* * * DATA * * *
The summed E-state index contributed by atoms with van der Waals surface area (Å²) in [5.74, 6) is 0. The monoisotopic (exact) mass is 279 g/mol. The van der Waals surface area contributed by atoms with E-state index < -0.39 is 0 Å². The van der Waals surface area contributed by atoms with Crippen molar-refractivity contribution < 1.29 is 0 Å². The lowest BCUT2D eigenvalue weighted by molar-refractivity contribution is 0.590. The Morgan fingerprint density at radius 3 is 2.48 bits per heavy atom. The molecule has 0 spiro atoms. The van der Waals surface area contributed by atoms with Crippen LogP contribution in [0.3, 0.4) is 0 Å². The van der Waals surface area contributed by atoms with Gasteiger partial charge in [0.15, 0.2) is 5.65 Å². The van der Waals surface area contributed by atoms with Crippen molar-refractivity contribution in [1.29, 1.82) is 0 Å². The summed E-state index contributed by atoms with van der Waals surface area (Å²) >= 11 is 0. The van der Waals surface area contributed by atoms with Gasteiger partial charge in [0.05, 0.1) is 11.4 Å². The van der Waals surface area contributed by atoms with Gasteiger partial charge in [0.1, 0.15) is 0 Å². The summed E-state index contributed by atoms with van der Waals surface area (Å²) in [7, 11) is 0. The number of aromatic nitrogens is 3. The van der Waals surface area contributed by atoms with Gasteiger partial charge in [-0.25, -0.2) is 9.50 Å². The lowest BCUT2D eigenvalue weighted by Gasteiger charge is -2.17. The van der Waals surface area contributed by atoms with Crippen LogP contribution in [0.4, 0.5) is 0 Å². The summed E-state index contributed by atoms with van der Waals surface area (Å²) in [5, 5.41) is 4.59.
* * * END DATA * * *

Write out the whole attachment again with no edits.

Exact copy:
The summed E-state index contributed by atoms with van der Waals surface area (Å²) in [5.74, 6) is 0. The monoisotopic (exact) mass is 279 g/mol. The van der Waals surface area contributed by atoms with E-state index < -0.39 is 0 Å². The van der Waals surface area contributed by atoms with Crippen molar-refractivity contribution < 1.29 is 0 Å². The lowest BCUT2D eigenvalue weighted by molar-refractivity contribution is 0.590. The Morgan fingerprint density at radius 3 is 2.48 bits per heavy atom. The molecule has 0 spiro atoms. The van der Waals surface area contributed by atoms with Crippen LogP contribution in [0.3, 0.4) is 0 Å². The van der Waals surface area contributed by atoms with Gasteiger partial charge in [0.15, 0.2) is 5.65 Å². The van der Waals surface area contributed by atoms with Crippen molar-refractivity contribution in [1.29, 1.82) is 0 Å². The summed E-state index contributed by atoms with van der Waals surface area (Å²) >= 11 is 0. The van der Waals surface area contributed by atoms with Gasteiger partial charge in [0.05, 0.1) is 11.4 Å². The van der Waals surface area contributed by atoms with Gasteiger partial charge in [0.1, 0.15) is 0 Å². The summed E-state index contributed by atoms with van der Waals surface area (Å²) in [7, 11) is 0. The number of aromatic nitrogens is 3. The van der Waals surface area contributed by atoms with Gasteiger partial charge in [-0.25, -0.2) is 9.50 Å². The lowest BCUT2D eigenvalue weighted by Gasteiger charge is -2.17. The van der Waals surface area contributed by atoms with Crippen LogP contribution in [0.4, 0.5) is 0 Å². The summed E-state index contributed by atoms with van der Waals surface area (Å²) in [5, 5.41) is 4.59.